“About what do you worry?”
“About what is there not to worry?”
I point to the pictures of scars in the landscape from the machines we’ve created in the name of progress.
I point to the grief of a child, estranged from family, friends, food and a future as she sits neglected in a camp the world is too afraid to discuss even at a presidential debate.
I point to the bees that did not survive the winter, huddled together, frozen in time, the only testament to their short lives.
I point to the demonstrators wanting nothing more than for their life to matter.
I point to the report which conclusively states that it was a missile that brought down a passenger plane.
I point to the couple arguing who can only find a solution to their problems in the depth of the liqueur that destroys them.
I point to the fluorescent pool of stagnant water, afraid to know what has caused it.
I point to the mountain of bills that keeps potential and creativity locked inside the vortex of paid labour.
I point to the debris of aspiration, hope and joy.
“But worry is but an expression of compliance.”
I furrow my brow, confused.
An image from the catalogue of my mind emerges. I’m worrying at a maths problem and can’t let it go until the solution magically appears before me. Later in my life I’m alone, have no more than pennies in my pocket and no place to stay. By the end of the day, I have made a new friend who feeds me in exchange for nothing more than conversation, gain a live in job for the summer and a £10 note shuffles at my feet, the breeze capturing its crumpled corners teasing me to catch it first.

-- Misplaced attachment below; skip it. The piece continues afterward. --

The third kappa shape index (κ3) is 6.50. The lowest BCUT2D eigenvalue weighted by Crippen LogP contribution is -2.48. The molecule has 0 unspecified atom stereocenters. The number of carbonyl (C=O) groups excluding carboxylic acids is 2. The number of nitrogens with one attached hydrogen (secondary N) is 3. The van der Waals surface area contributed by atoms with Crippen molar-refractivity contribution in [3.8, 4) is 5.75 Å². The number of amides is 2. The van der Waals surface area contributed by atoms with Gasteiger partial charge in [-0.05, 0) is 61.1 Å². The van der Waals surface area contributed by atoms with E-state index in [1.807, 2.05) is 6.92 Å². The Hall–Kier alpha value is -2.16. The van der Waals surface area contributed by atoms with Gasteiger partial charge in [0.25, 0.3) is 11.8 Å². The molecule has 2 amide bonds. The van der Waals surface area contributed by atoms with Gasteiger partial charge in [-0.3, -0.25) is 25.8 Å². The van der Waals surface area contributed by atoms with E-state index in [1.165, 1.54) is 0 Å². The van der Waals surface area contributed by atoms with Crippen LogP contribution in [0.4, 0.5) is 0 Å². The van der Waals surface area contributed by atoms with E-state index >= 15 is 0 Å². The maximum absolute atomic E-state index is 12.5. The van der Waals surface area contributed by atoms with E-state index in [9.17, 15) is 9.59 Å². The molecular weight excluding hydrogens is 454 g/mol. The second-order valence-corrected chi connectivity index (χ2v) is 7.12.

In every problem lies a solution.
The furrowed brow becomes uncreased, replaced with the dawn of realisation. Worry doesn’t solve problems. It keeps you complicit in their escalation. But hope is radical. Problems present an opportunity to be great. People can, people do.
Inspired by Calen’s Sandbox Challenge No. 57 (or 2 of the second book): Hmmm that could be a problem.
For a journey of self-discovery, feel free to jump in at any time.
Featured Image: A composite of photos of “Poppies: Wave”. This sculpture is one of two which comprised the “Blood Swept Lands and Seas of Red”, an installation that initially showed at the Tower of London.
Poppies: Wave was on display at Yorkshire Sculpture Park, where these images were taken.